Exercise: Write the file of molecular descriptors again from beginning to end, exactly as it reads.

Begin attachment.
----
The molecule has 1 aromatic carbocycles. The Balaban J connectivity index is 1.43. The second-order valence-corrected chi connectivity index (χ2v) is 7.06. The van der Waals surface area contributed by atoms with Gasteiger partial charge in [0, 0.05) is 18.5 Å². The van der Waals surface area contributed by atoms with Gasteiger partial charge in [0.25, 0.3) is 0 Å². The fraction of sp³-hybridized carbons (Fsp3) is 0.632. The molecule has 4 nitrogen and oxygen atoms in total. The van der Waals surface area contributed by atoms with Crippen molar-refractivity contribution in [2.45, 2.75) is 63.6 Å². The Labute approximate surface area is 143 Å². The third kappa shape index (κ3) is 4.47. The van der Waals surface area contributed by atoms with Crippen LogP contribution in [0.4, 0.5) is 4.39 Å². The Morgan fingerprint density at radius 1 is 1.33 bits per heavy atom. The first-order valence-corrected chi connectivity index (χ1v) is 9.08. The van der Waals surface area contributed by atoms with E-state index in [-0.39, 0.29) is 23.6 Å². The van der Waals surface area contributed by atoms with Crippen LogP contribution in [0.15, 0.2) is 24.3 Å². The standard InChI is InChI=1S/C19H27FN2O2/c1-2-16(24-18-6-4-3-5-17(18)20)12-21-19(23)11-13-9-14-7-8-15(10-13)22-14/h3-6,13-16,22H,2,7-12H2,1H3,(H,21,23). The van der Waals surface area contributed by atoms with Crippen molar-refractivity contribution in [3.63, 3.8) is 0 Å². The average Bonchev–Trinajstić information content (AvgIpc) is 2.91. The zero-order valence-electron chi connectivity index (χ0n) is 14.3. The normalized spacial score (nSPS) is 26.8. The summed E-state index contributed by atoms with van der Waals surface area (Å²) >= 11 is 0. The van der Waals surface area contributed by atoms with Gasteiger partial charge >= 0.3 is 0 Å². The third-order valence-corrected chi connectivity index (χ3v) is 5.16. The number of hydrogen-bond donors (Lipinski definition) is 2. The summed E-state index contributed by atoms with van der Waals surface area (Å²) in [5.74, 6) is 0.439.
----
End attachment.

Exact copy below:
The molecule has 1 aromatic carbocycles. The Balaban J connectivity index is 1.43. The second-order valence-corrected chi connectivity index (χ2v) is 7.06. The van der Waals surface area contributed by atoms with Gasteiger partial charge in [0, 0.05) is 18.5 Å². The van der Waals surface area contributed by atoms with Gasteiger partial charge in [0.25, 0.3) is 0 Å². The fraction of sp³-hybridized carbons (Fsp3) is 0.632. The molecule has 4 nitrogen and oxygen atoms in total. The van der Waals surface area contributed by atoms with Crippen molar-refractivity contribution in [2.45, 2.75) is 63.6 Å². The Labute approximate surface area is 143 Å². The third kappa shape index (κ3) is 4.47. The van der Waals surface area contributed by atoms with Crippen LogP contribution in [0.4, 0.5) is 4.39 Å². The Morgan fingerprint density at radius 1 is 1.33 bits per heavy atom. The first-order valence-corrected chi connectivity index (χ1v) is 9.08. The van der Waals surface area contributed by atoms with E-state index in [-0.39, 0.29) is 23.6 Å². The van der Waals surface area contributed by atoms with Crippen LogP contribution in [0.15, 0.2) is 24.3 Å². The standard InChI is InChI=1S/C19H27FN2O2/c1-2-16(24-18-6-4-3-5-17(18)20)12-21-19(23)11-13-9-14-7-8-15(10-13)22-14/h3-6,13-16,22H,2,7-12H2,1H3,(H,21,23). The van der Waals surface area contributed by atoms with Crippen molar-refractivity contribution in [3.63, 3.8) is 0 Å². The average Bonchev–Trinajstić information content (AvgIpc) is 2.91. The zero-order valence-electron chi connectivity index (χ0n) is 14.3. The normalized spacial score (nSPS) is 26.8. The summed E-state index contributed by atoms with van der Waals surface area (Å²) >= 11 is 0. The van der Waals surface area contributed by atoms with Gasteiger partial charge >= 0.3 is 0 Å². The third-order valence-corrected chi connectivity index (χ3v) is 5.16. The number of hydrogen-bond donors (Lipinski definition) is 2. The summed E-state index contributed by atoms with van der Waals surface area (Å²) in [5.74, 6) is 0.439.